The standards system now is broken, so it is up to Labour to bring this motion to push forward the action needed to live up to that trust. The Opposition have tabled this motion now because integrity and trust in politics has never been more under threat. While families up and down the country face the cost of living crisis, they deserve to know who is making the decisions and in whose interests Ministers are acting. These measures are urgently needed to stop the Tory slide into sleaze; to stop the culture of wasting taxpayers’ cash to give a mate a lucrative Government contract; to stop the politicisation of appointments from institutions that have never been political before; to regain our pride as a country that stands up for integrity and decency in public life; and to stop rules being made by convention, which can all too easily become a mate’s rates version of standards. The wink and a nod; the “He’s all right”; the turning of a blind eye; the “Help yourself,” “I’ve earned it,” or “Other people do it”—it is all a short journey from bending the rules to breaking them to bringing all MPs and our democracy into disrepute.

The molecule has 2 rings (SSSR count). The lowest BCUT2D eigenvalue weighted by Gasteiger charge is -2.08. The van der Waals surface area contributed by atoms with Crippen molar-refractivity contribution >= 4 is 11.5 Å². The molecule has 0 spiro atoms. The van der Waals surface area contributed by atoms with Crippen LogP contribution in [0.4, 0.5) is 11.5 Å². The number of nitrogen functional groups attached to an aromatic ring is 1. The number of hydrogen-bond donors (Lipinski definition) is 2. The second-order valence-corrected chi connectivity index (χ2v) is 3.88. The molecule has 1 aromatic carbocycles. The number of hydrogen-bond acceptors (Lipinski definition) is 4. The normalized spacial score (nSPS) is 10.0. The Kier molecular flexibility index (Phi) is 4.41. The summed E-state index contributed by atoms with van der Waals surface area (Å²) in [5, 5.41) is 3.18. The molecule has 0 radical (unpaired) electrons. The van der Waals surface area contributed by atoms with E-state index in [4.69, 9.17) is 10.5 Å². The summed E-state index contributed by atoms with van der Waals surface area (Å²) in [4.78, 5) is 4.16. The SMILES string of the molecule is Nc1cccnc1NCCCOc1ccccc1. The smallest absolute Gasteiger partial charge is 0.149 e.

The report by the Committee on Standards in Public Life is the focus of the motion. As the committee says:
“Erosion of standards does affect public trust in the democratic process”.
The polling and focus group research conducted for the committee found:
“The public have a firm belief that ethical standards are integral to democracy itself, and that politicians have a fundamental duty to the public to abide by ethical codes and rules. However, the public lack confidence that MPs and ministers abide by such standards, and see some politicians as possessing neither the core values expected from leaders in public life, nor matching up to the higher ethical standards displayed by other respected public sector leaders, such as judges, doctors and teachers.”
What a state we are in and what action we need to take.
We have heard in the debate excellent speeches laying out the significance of standards. My right hon. Friend Margaret Beckett talked articulately and movingly about grandmother’s footsteps and the stealthy movement to undermine the health of our democracy, and about ministerial standards, control of the media and public appointments.